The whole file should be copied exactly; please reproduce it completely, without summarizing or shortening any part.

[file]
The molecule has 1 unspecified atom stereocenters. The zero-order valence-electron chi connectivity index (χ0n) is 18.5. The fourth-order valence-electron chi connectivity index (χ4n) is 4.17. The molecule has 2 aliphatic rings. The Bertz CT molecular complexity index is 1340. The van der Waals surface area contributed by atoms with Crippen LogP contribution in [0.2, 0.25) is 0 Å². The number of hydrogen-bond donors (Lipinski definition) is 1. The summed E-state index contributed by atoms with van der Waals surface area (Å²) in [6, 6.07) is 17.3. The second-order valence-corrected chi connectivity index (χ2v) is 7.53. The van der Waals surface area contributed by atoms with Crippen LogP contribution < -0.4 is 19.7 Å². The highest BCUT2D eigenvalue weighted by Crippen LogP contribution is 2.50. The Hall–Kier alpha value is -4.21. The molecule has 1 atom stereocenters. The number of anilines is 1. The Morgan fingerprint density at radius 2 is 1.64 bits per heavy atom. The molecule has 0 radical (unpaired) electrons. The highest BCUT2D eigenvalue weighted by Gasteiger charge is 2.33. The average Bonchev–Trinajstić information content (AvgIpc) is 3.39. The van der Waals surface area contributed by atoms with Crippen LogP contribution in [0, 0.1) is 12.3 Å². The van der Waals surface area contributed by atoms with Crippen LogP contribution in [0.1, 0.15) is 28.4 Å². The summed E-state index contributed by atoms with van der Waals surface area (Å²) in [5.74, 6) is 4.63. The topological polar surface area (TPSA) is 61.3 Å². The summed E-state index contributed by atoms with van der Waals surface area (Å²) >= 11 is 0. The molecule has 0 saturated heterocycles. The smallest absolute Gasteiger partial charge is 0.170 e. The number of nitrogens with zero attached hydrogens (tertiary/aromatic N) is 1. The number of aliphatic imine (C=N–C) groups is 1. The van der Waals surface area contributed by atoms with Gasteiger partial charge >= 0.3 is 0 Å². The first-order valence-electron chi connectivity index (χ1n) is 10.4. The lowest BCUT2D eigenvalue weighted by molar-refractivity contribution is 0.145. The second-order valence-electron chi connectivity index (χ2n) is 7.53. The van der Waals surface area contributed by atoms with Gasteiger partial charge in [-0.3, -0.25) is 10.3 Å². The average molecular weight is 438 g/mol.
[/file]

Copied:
The molecule has 1 unspecified atom stereocenters. The zero-order valence-electron chi connectivity index (χ0n) is 18.5. The fourth-order valence-electron chi connectivity index (χ4n) is 4.17. The molecule has 2 aliphatic rings. The Bertz CT molecular complexity index is 1340. The van der Waals surface area contributed by atoms with Crippen LogP contribution in [0.2, 0.25) is 0 Å². The number of hydrogen-bond donors (Lipinski definition) is 1. The summed E-state index contributed by atoms with van der Waals surface area (Å²) in [6, 6.07) is 17.3. The second-order valence-corrected chi connectivity index (χ2v) is 7.53. The van der Waals surface area contributed by atoms with Crippen LogP contribution < -0.4 is 19.7 Å². The highest BCUT2D eigenvalue weighted by Crippen LogP contribution is 2.50. The Hall–Kier alpha value is -4.21. The molecule has 1 atom stereocenters. The number of anilines is 1. The Morgan fingerprint density at radius 2 is 1.64 bits per heavy atom. The molecule has 0 radical (unpaired) electrons. The highest BCUT2D eigenvalue weighted by Gasteiger charge is 2.33. The average Bonchev–Trinajstić information content (AvgIpc) is 3.39. The van der Waals surface area contributed by atoms with Crippen LogP contribution in [0, 0.1) is 12.3 Å². The van der Waals surface area contributed by atoms with Crippen LogP contribution in [0.1, 0.15) is 28.4 Å². The summed E-state index contributed by atoms with van der Waals surface area (Å²) in [5.74, 6) is 4.63. The topological polar surface area (TPSA) is 61.3 Å². The summed E-state index contributed by atoms with van der Waals surface area (Å²) >= 11 is 0. The molecule has 0 saturated heterocycles. The smallest absolute Gasteiger partial charge is 0.170 e. The number of nitrogens with zero attached hydrogens (tertiary/aromatic N) is 1. The number of aliphatic imine (C=N–C) groups is 1. The van der Waals surface area contributed by atoms with Gasteiger partial charge >= 0.3 is 0 Å². The first-order valence-electron chi connectivity index (χ1n) is 10.4. The lowest BCUT2D eigenvalue weighted by molar-refractivity contribution is 0.145. The second-order valence-electron chi connectivity index (χ2n) is 7.53. The van der Waals surface area contributed by atoms with Gasteiger partial charge in [-0.3, -0.25) is 10.3 Å². The average molecular weight is 438 g/mol.